An Instructional Approach Expands Its Reach
Response to intervention started out as a way to identify and teach struggling readers and special education students, but it's fast becoming a way to change schooling for all students
Response to intervention burst onto the national scene thanks to two major efforts by the federal government.
The $1 billion Reading First program ushered in with No Child Left Behind in 2002 gave a boost to the educational framework by encouraging schools to use it for their literacy programs.
Two years later, the 2004 reauthorization of the Individuals with Disabilities Education Act said that states must permit districts to use RTI as one tool for determining if a child has a specific learning disability.
The process has been growing exponentially ever since, morphing along the way into new forms and educational uses.
In 2010, a survey of district administrators found that 61 percent had implemented an RTI educational framework or were in the process of spreading RTI throughout their districts. In 2007, that proportion was only about a quarter.
Response to intervention involves early identification of students’ learning problems and the use of focused lessons, or interventions, to address those problems before they became entrenched. Though primarily linked with special education and early reading, the method is now used at all levels of schooling and in a variety of subject areas. Educators use “tiered-intervention” models—of which RTI is one type—to improve school discipline. Response-to-intervention models have also been used to improve instruction for English-language learners, with preschoolers, and as a lever for districtwide reform.
The process has been credited as a factor in reducing the overall rate of students diagnosed with specific learning disabilities, which has been on a steady decline since 2005. And in a time of constrained resources, response-to-intervention materials are one of the few areas where school districts are increasing spending.
The basic “pyramid of interventions” became a well-known symbol of response to intervention because it gives a quick visual representation of how an RTI program can function in schools. Some depictions evolved to show how RTI fits in a model of academic as well as behavioral supports for students. The National Center on Response to Intervention now promotes an even more complex visual model of RTI.
RTI “hasn’t changed special education,” Alexa E. Posny, the assistant secretary overseeing the U.S. Department of Education’s office of special education and rehabilitative services, told a group of researchers gathered in Washington for an RTI research summit last December. “It has changed education, and will continue to do so.”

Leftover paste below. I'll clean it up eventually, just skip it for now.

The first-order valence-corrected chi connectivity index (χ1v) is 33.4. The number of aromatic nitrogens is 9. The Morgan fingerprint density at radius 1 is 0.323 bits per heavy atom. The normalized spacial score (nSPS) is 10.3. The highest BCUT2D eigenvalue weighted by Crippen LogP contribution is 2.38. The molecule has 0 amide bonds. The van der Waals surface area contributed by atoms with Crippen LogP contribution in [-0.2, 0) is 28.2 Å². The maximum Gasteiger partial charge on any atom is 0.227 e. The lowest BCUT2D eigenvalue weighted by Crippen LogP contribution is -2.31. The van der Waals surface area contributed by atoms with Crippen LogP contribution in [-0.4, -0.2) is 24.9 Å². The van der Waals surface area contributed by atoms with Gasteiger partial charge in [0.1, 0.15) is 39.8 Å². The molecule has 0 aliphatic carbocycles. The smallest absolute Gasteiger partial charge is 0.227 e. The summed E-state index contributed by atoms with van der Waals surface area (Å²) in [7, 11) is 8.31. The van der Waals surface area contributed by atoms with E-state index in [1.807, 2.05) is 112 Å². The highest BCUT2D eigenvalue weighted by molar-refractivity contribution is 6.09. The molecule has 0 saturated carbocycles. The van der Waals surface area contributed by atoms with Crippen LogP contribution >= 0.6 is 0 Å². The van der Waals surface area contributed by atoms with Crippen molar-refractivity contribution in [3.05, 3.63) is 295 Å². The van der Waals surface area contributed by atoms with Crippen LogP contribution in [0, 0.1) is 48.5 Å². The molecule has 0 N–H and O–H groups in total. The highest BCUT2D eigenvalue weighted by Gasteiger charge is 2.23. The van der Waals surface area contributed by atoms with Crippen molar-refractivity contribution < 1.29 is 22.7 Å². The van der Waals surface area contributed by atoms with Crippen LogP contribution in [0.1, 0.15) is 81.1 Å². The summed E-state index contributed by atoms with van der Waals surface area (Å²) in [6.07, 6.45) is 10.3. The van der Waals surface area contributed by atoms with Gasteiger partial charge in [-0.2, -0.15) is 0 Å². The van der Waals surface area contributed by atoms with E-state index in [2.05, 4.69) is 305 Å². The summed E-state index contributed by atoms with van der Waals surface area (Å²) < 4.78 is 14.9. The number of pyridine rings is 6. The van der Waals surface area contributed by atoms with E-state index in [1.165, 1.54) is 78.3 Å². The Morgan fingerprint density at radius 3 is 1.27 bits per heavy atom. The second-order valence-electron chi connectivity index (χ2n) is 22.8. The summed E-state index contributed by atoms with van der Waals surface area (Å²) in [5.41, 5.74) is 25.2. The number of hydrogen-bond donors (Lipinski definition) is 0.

The basic framework of a response-to-intervention process has coalesced around a few necessary parts. The approach typically begins with a program of “universal screening” that picks out students who may be struggling academically, usually with early reading skills.
When the student’s problem area has been identified, teachers use high-quality, research-based interventions with the student, while closely monitoring his or her response to those lessons. If the student’s skills pick up, he or she leaves the process. If there are still problems, the interventions intensify in frequency or length.
If a student still doesn’t respond to the most intensive instruction, he or she might then be referred for a comprehensive special education evaluation. In that way, using RTI as part of a disability-intervention process is different from the previous method that involved giving a student an IQ test, and then seeing if those results showed a discrepancy between the student’s intelligence and academic achievements. The “IQ discrepancy” model meant that students had to essentially fail in school for a long period before being deemed eligible for special education services.
Proponents of RTI say the process has changed education because of its focus on catching problems early, and on improving education for all students.
Proponents of response to intervention have stressed that RTI goes beyond special education, and a survey conducted last year suggests that message is being received. More than half of school administrators said their districts are implementing RTI as a joint effort between general education and special education.